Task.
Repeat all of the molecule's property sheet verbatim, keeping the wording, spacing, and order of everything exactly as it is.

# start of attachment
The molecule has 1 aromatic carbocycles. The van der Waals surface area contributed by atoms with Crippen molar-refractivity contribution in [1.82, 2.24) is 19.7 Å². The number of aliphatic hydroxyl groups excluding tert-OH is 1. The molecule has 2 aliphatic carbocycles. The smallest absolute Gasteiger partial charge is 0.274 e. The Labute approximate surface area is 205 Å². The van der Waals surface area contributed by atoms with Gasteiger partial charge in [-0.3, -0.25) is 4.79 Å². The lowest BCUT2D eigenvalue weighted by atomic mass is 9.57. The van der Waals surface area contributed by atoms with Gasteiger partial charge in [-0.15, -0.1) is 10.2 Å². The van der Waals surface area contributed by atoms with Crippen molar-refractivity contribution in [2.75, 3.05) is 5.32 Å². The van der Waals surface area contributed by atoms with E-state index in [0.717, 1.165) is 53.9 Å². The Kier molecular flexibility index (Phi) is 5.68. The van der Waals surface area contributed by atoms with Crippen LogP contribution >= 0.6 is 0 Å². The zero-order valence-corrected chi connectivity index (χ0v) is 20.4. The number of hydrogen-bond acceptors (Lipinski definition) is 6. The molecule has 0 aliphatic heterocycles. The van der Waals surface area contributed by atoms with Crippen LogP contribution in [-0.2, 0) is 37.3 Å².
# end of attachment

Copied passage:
The molecule has 1 aromatic carbocycles. The van der Waals surface area contributed by atoms with Crippen molar-refractivity contribution in [1.82, 2.24) is 19.7 Å². The number of aliphatic hydroxyl groups excluding tert-OH is 1. The molecule has 2 aliphatic carbocycles. The smallest absolute Gasteiger partial charge is 0.274 e. The Labute approximate surface area is 205 Å². The van der Waals surface area contributed by atoms with Gasteiger partial charge in [-0.3, -0.25) is 4.79 Å². The lowest BCUT2D eigenvalue weighted by atomic mass is 9.57. The van der Waals surface area contributed by atoms with Gasteiger partial charge in [-0.15, -0.1) is 10.2 Å². The van der Waals surface area contributed by atoms with Crippen molar-refractivity contribution in [2.75, 3.05) is 5.32 Å². The van der Waals surface area contributed by atoms with E-state index in [0.717, 1.165) is 53.9 Å². The Kier molecular flexibility index (Phi) is 5.68. The van der Waals surface area contributed by atoms with Crippen LogP contribution >= 0.6 is 0 Å². The zero-order valence-corrected chi connectivity index (χ0v) is 20.4. The number of hydrogen-bond acceptors (Lipinski definition) is 6. The molecule has 0 aliphatic heterocycles. The van der Waals surface area contributed by atoms with Crippen LogP contribution in [-0.2, 0) is 37.3 Å².